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Nature & Wildlife Discovery Center, Pueblo City Council discuss options to keep center open

Posted at 7:46 PM, Sep 18, 2018
and last updated 2018-09-18 23:51:12-04

PUEBLO – About one month ago, the Nature and Wildlife Discovery Center of Pueblo told News 5 the organization was in trouble.

“If we continue on the trajectory we’re on, we can stay open for about a month,” commented Patty Kester, interim executive director for the organization.

Since that point, more discussions have happened with backers, they’ve applied for some grants and “[The center has] reduced the staff to about half of what it was and we have gotten some donations come in that have helped us,” Kester continued.

Additionally, the center raised membership prices for the 2019 season. It is also considering increasing parking rates at the River Campus and adding parking fees at the Mountain Campus.

Currently, the group is working to see how much prices should increase but assured us that it wanted to keep the increase reasonable.


The center is continuing to work on how best to provide ongoing quality programming.

Included in those considerations is how to move forward with one of their biggest educational programs, the “Earth Studies” program.

According to both nature center and Pueblo City School staff, the program has been providing students from District 60 a valuable experience for 16 years.

The problem here, is that the program is very expensive, and despite many donors and contributing parties, nature center staff say they still pay a considerable overhead.

NWDC is working with partners to figure out what the future of the program will look like.

Now, Kester is cautiously optimistic, “But we’re still in trouble,” she commented.

Since August, the organization has gone before the Pueblo City Council, “Certainly the seriousness of the situation sunk in immediately,” Councilman Bob Schilling stated, “We asked them to come back and let us know how they’re going to be able to survive and what some of their options are.”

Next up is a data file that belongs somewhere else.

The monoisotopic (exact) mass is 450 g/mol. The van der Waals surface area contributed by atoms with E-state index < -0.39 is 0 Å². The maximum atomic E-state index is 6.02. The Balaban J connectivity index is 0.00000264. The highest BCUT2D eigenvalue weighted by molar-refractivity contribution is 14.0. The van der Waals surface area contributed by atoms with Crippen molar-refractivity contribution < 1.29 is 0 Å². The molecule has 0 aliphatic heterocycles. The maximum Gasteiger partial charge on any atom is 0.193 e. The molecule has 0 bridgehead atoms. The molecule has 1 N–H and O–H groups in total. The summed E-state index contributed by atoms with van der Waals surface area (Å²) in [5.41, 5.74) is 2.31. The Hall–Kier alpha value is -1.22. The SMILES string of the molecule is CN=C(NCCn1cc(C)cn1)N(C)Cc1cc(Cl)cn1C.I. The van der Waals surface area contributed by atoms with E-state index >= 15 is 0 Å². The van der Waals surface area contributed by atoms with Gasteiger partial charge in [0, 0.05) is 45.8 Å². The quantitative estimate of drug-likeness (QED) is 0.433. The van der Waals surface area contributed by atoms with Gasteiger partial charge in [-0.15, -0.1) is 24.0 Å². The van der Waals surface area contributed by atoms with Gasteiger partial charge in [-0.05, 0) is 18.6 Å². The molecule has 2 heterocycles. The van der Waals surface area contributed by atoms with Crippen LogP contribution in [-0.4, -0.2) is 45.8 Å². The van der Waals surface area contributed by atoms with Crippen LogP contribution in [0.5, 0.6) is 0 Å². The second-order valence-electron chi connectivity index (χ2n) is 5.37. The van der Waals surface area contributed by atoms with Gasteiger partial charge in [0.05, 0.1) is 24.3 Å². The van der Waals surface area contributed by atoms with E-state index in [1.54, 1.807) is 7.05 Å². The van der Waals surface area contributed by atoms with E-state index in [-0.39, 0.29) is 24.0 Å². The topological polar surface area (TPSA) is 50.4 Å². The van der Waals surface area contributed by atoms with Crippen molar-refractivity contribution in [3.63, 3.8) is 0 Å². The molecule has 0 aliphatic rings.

Initial options that were discussed included:

  • Cutting more staff, which (since April), has decreased from 32 full-time employees to seven. The organization relies heavily on volunteers and a few part-time employees to pick up the slack.
  • Altering certain programming
  • Holding more fundraisers
  • Having the center solely focus on programming, while the city takes care of maintenance

According to Pueblo city officials, they have no intention of letting the land, which is a city-owned asset, fall into disrepair.

Additionally, Schilling feels that the NWDC provides a valuable service to city residents.

“Can we do all of this? The answer is yes. Do we want to do all of it? No,” stated Schilling.

According to Schilling and Kester,  it will take the city and center working together and an increased effort on the part of the Pueblo citizens.

“It’s a three-legged stool. It’s the city, it’s the board, and it’s got to be the citizens. Otherwise, it all falls over,” said Schilling.

Going forward, the organization has another meeting with the city council this coming week, but Kester is already looking to the future.

“I’m cautiously optimistic that we’re going to find the solutions. We’re going to grow and become stronger, possibly because we’ve gone through this tough time,” she finished.

Coming up, the organization is hosting a large fundraising event Oct. 13 at the nature center’s river campus in Pueblo. The Naturepalooza is planned to host a variety of activities for families to engage in.

To learn more about the Nature & Wildlife Discover Center and any of their programs, you can follow THIS LINK.